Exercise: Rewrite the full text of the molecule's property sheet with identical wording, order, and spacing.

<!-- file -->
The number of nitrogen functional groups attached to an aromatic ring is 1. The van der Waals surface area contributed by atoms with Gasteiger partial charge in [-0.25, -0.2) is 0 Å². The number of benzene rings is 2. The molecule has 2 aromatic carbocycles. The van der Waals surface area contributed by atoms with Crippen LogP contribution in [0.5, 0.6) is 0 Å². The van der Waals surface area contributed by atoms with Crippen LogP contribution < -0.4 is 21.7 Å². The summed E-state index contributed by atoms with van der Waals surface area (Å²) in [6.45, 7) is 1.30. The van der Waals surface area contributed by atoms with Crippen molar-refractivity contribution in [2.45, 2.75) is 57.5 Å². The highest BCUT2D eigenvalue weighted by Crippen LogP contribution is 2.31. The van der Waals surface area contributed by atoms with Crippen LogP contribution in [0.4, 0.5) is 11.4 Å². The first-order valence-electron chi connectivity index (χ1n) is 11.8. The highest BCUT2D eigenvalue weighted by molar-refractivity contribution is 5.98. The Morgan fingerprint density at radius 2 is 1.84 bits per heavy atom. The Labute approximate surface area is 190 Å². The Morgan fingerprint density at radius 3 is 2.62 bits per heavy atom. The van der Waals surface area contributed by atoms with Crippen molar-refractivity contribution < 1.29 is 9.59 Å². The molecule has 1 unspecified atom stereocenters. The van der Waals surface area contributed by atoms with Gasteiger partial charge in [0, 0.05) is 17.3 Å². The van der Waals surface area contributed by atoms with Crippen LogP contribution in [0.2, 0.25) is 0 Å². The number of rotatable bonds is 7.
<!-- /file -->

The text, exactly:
The number of nitrogen functional groups attached to an aromatic ring is 1. The van der Waals surface area contributed by atoms with Gasteiger partial charge in [-0.25, -0.2) is 0 Å². The number of benzene rings is 2. The molecule has 2 aromatic carbocycles. The van der Waals surface area contributed by atoms with Crippen LogP contribution in [0.5, 0.6) is 0 Å². The van der Waals surface area contributed by atoms with Crippen LogP contribution < -0.4 is 21.7 Å². The summed E-state index contributed by atoms with van der Waals surface area (Å²) in [6.45, 7) is 1.30. The van der Waals surface area contributed by atoms with Crippen molar-refractivity contribution in [2.45, 2.75) is 57.5 Å². The highest BCUT2D eigenvalue weighted by Crippen LogP contribution is 2.31. The van der Waals surface area contributed by atoms with Crippen LogP contribution in [0.4, 0.5) is 11.4 Å². The first-order valence-electron chi connectivity index (χ1n) is 11.8. The highest BCUT2D eigenvalue weighted by molar-refractivity contribution is 5.98. The Morgan fingerprint density at radius 2 is 1.84 bits per heavy atom. The Labute approximate surface area is 190 Å². The Morgan fingerprint density at radius 3 is 2.62 bits per heavy atom. The van der Waals surface area contributed by atoms with Crippen molar-refractivity contribution < 1.29 is 9.59 Å². The molecule has 1 unspecified atom stereocenters. The van der Waals surface area contributed by atoms with Gasteiger partial charge in [0, 0.05) is 17.3 Å². The van der Waals surface area contributed by atoms with Crippen LogP contribution in [0.2, 0.25) is 0 Å². The number of rotatable bonds is 7.